Archive for March, 2007

March 24, 2007

The Reality-Based Community: Global warming and the economy:

The ideas in good currency, between the lunatic fringes (there is also some supergreen advocacy for shutting down everything right away) are “taking action as long as it doesn’t hurt the economy” and taking more strenuous actions that (presumably) do. The first has a sensible, thoughtful, businesslike aroma, but it is profoundly nuts, unless you think that your family economy would be helped by borrowing lots of money and spending it right away on vacations and entertainment.

At first I thought this post by Michael O’Hare was just stupid, but now I think it’s actually quite useful at exposing the incoherence of phrases like “hurt the economy.” What made me think is was stupid is this passage:

There are three generic ways to stem the flow of CO2 into the air. The first is to catch it at the smokestack (for example, of a coal-burning power plant) and put it back in the ground or at the bottom of the sea. This is not impossible but it will never be cheap, almost certainly has no future for vehicles, and at the moment, it’s very expensive except at a few locations well suited to it. The second is a group of blue-sky geoengineering ideas needing (and deserving) many, many years of research and development but not certain to be practical ever. These include schemes to shade the earth with sulfur dioxide in the stratosphere or some sort of parasol in space between the earth and the sun, or to accelerate the growth of algae in the ocean by sprinkling iron about.

The third, and the only one we can start to use now or even soon, is to burn less fossil fuel, something that in turn can be done in only two ways. The first is to conserve energy. The second is to substitute fossil energy sources with something else. Nuclear, wind, and biofuels are good for this, but they are all more expensive and will be for some time, perhaps forever.

The first paragraph appears to confuse CO2 emissions reduction, enhanced removal of CO2 from the atmosphere and “global-cooling” techniques that would operate even as CO2 emissions continue to increase. This does not augur well.

The second paragraph engages in the common fallacy of pegging increased efficiency (and the general decoupling of GDP from energy use or CO2 emission) as “conservation”, which is always associated with turning down thermostats and driving tiny cars. It wasn’t conservation of rubber that motivated Goodyear to make vulcanized tires, or conserving vacuum tubes that got Shockley et al to make transistors. If we can do the same stuff, or more, with less CO2 going into the air, that’s not only dandy but also economically speaking a really good thing. And of course the whole “don’t hurt the economy” thing started with the observation that a lot of the steps you would like to take to mitigate global warming are in fact intensely profitable (once you’ve gotten over the market-entry hurdles).

So while I was grumbling about that, I started to take apart the rest of the paragraph, asking “what do you mean by ‘more expensive’? Do you mean they have a higher initial price, or that they’re more expensive even after all of the externalities and the disposal costs and so forth are factored in?” Because of course if you take global warming seriously, there’s a lot of stuff whose added up-front cost is more covered by the savings of, say, not having to relocate three-quarters of the major cities in the world.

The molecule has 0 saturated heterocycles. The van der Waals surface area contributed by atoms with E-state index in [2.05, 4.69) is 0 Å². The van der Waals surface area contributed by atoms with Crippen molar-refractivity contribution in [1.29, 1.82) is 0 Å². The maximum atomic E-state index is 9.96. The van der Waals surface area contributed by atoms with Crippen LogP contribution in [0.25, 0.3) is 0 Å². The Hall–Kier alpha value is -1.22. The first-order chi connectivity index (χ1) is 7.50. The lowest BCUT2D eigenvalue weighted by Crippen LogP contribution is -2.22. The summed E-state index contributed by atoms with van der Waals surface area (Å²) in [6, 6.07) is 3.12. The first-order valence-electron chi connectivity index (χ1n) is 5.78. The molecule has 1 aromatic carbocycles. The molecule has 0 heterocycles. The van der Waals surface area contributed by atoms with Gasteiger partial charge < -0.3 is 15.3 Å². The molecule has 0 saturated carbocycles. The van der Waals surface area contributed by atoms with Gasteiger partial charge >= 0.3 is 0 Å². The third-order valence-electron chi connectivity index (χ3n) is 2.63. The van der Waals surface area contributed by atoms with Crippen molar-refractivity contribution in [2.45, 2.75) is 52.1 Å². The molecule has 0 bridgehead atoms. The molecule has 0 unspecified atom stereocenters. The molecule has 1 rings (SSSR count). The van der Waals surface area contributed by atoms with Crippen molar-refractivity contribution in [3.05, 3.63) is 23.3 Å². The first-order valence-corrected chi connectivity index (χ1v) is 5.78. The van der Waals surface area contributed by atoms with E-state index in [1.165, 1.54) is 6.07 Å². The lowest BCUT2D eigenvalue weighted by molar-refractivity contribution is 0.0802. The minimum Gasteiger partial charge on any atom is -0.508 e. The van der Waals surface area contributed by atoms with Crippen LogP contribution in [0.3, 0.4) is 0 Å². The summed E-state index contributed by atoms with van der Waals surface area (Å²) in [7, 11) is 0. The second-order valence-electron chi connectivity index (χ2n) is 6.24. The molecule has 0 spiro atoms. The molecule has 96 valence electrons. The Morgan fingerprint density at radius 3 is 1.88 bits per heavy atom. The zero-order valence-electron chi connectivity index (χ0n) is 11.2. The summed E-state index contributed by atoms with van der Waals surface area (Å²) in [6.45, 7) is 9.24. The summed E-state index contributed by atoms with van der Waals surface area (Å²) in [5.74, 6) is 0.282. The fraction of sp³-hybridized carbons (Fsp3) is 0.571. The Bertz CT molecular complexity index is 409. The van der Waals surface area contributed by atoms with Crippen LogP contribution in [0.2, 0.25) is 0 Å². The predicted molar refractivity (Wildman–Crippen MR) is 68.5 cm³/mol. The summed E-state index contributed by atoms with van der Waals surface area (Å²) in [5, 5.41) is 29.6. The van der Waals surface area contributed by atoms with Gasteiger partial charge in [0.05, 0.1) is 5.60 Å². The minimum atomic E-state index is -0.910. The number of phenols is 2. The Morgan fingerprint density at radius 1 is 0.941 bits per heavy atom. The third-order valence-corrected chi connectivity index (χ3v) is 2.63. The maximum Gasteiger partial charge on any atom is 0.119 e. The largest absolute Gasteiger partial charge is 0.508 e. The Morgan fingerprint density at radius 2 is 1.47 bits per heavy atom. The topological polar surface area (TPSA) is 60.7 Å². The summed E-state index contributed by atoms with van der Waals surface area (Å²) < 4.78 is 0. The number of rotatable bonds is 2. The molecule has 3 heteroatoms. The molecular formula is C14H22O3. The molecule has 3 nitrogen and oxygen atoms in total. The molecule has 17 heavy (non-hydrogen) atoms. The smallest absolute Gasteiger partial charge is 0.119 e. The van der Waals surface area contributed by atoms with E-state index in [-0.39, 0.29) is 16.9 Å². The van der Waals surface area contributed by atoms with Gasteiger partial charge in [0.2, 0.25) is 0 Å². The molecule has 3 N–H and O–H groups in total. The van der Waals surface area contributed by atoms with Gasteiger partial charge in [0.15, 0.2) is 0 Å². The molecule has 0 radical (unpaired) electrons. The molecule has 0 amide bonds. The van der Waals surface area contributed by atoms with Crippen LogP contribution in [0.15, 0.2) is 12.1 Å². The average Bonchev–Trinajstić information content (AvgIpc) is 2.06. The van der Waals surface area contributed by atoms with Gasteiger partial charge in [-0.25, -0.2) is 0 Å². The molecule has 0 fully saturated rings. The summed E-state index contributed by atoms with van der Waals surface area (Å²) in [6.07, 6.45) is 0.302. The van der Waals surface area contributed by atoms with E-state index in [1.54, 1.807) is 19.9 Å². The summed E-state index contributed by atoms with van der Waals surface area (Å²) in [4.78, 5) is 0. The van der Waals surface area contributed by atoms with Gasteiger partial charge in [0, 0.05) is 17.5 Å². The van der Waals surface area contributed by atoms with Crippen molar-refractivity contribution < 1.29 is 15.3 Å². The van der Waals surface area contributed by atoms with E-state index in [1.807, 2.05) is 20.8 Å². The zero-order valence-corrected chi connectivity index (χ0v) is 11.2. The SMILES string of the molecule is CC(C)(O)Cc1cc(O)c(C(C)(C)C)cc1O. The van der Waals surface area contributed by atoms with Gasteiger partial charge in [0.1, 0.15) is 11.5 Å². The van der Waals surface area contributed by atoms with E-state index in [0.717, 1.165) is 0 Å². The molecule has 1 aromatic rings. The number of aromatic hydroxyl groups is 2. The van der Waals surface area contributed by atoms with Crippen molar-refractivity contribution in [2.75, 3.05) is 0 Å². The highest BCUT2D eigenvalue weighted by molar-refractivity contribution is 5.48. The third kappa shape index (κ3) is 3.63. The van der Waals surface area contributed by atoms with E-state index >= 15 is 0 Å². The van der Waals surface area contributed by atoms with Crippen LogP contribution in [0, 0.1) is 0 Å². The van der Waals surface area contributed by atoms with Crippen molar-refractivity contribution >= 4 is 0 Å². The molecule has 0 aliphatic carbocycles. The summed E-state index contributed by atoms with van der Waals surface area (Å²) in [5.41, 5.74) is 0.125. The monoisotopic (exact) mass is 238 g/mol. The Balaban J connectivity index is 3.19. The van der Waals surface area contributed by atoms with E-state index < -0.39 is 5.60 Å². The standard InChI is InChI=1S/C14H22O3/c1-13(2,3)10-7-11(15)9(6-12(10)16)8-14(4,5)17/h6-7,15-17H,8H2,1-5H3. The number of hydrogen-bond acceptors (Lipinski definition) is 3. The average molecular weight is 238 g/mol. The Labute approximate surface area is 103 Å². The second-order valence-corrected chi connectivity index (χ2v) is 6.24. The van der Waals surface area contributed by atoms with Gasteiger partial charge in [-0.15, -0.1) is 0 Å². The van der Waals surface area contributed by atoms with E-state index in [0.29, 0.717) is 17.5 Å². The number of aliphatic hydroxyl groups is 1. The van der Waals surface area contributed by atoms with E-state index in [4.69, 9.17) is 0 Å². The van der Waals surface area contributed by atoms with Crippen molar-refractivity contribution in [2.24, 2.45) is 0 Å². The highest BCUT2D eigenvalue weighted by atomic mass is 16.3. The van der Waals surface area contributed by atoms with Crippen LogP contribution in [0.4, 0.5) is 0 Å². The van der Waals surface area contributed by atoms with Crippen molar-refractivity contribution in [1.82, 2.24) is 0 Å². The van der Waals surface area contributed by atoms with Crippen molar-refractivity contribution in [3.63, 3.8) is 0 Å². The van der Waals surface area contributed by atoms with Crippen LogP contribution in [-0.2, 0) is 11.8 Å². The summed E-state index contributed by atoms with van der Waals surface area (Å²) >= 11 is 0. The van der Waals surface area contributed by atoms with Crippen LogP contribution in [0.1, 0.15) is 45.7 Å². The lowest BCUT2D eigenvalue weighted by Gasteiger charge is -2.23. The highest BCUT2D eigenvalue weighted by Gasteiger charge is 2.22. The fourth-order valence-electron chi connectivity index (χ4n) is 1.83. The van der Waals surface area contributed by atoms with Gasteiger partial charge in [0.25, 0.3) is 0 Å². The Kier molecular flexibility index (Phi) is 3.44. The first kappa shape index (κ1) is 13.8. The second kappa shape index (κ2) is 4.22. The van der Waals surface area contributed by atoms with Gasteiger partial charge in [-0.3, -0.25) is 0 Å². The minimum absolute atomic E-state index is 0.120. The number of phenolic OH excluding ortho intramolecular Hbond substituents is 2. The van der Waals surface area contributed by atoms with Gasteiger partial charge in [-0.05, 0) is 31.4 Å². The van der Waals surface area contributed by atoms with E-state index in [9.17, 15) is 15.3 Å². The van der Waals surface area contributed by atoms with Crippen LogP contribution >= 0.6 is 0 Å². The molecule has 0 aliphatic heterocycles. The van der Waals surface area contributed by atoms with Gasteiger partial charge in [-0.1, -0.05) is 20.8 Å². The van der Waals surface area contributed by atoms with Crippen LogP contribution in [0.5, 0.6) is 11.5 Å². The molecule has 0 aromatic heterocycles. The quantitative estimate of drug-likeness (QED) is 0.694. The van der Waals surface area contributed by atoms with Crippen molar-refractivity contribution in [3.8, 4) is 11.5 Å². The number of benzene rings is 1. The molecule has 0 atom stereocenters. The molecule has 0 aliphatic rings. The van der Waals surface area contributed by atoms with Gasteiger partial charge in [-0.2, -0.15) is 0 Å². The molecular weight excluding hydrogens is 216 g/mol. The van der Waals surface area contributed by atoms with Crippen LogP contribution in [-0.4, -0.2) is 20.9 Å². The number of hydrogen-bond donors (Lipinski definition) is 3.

And once you start down that road it becomes clear that “hurt the economy” isn’t really a meaningful phrase by itself. First, you have to decide on a bunch of time horizons and discount rates and risk sensitivities and such. So calling something “more expensive” only makes sense with respect to a particular interest rate, set of risk scenarios blah blah blah.

But the second part is even more important: what is this “the economy” whereof we speak? Yes, diverting resources to mitigating global warming means not spending them elsewhere. But so what? Diverting resources to building the internet or killing somewhere north of half a million people in Iraq or sending pieces of metal stamped “Lockheed Martin” to Mars all mean not spending them elsewhere. By this kind of simpleminded measure the Marshall Plan or the Interstate Highway System hurt the US economy terribly.

But of course they didn’t. It’s not as if the money spent on those things vanished down a rathole. People got paid their wages and bought food and clothes and cars and parts of houses. The immediate effects were distributional rather than on total activity.

Which brings us to the notion that mitigating global warming would be like a 1% in reducing consumption. That kind of formulation makes sense from the reactionary position where taxes are something you pay and get only intangibles for in return. But not so much if you think about government spending as providing tangible benefits — wages, services, infrastructure — for real people. (Yes, even “people like us”.)

Another way rich people are different

March 23, 2007

So yesterday I was looking through Honeywell’s 2007 proxy statement — these things are always an interesting read in a twisted sort of way — and I came up the section about severance pay for executives.

Damn but these people get some sweet deals.

Anywhere between $5 and $7 million for leaving. Free and clear if the company changes hands, under a few negligible conditions if it doesn’t. For example, if they’re fired for anything other than committing a crime or intentional misconduct that damages the company, they get the money. (Wouldn’t you like that: “I’m sorry, we’ve discovered that you’re just not competent to do your job, here’s $5 million to go away.”)